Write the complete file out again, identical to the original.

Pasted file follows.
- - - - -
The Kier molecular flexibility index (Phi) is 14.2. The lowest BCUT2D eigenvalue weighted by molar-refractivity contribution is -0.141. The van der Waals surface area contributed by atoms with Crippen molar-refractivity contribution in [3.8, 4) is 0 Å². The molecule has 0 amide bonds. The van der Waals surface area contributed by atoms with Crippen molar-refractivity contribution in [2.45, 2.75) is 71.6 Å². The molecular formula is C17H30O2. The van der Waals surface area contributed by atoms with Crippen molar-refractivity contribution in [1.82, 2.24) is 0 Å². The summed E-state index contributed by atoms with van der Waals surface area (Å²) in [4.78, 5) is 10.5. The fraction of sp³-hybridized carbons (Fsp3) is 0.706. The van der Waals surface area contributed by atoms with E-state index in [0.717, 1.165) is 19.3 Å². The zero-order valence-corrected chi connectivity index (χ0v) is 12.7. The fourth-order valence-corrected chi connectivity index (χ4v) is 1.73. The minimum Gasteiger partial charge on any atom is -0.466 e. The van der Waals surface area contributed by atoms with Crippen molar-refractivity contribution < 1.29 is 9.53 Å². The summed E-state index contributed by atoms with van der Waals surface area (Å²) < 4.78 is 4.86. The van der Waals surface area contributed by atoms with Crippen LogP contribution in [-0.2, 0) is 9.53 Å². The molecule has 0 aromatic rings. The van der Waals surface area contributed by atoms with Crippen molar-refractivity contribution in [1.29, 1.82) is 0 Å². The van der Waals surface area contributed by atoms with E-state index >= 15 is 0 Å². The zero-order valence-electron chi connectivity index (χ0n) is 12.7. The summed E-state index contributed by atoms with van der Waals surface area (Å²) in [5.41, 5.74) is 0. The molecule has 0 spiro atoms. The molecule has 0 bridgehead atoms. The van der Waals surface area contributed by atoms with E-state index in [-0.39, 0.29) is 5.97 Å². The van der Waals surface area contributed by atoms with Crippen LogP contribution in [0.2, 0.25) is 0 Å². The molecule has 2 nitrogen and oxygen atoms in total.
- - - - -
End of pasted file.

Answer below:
The Kier molecular flexibility index (Phi) is 14.2. The lowest BCUT2D eigenvalue weighted by molar-refractivity contribution is -0.141. The van der Waals surface area contributed by atoms with Crippen molar-refractivity contribution in [3.8, 4) is 0 Å². The molecule has 0 amide bonds. The van der Waals surface area contributed by atoms with Crippen molar-refractivity contribution in [2.45, 2.75) is 71.6 Å². The molecular formula is C17H30O2. The van der Waals surface area contributed by atoms with Crippen molar-refractivity contribution in [1.82, 2.24) is 0 Å². The summed E-state index contributed by atoms with van der Waals surface area (Å²) in [4.78, 5) is 10.5. The fraction of sp³-hybridized carbons (Fsp3) is 0.706. The van der Waals surface area contributed by atoms with E-state index in [0.717, 1.165) is 19.3 Å². The zero-order valence-corrected chi connectivity index (χ0v) is 12.7. The fourth-order valence-corrected chi connectivity index (χ4v) is 1.73. The minimum Gasteiger partial charge on any atom is -0.466 e. The van der Waals surface area contributed by atoms with Crippen molar-refractivity contribution < 1.29 is 9.53 Å². The summed E-state index contributed by atoms with van der Waals surface area (Å²) < 4.78 is 4.86. The van der Waals surface area contributed by atoms with Crippen LogP contribution in [-0.2, 0) is 9.53 Å². The molecule has 0 aromatic rings. The van der Waals surface area contributed by atoms with Crippen molar-refractivity contribution in [1.29, 1.82) is 0 Å². The van der Waals surface area contributed by atoms with E-state index >= 15 is 0 Å². The zero-order valence-electron chi connectivity index (χ0n) is 12.7. The summed E-state index contributed by atoms with van der Waals surface area (Å²) in [5.41, 5.74) is 0. The molecule has 0 spiro atoms. The molecule has 0 bridgehead atoms. The van der Waals surface area contributed by atoms with E-state index in [-0.39, 0.29) is 5.97 Å². The van der Waals surface area contributed by atoms with Crippen LogP contribution in [0.2, 0.25) is 0 Å². The molecule has 2 nitrogen and oxygen atoms in total.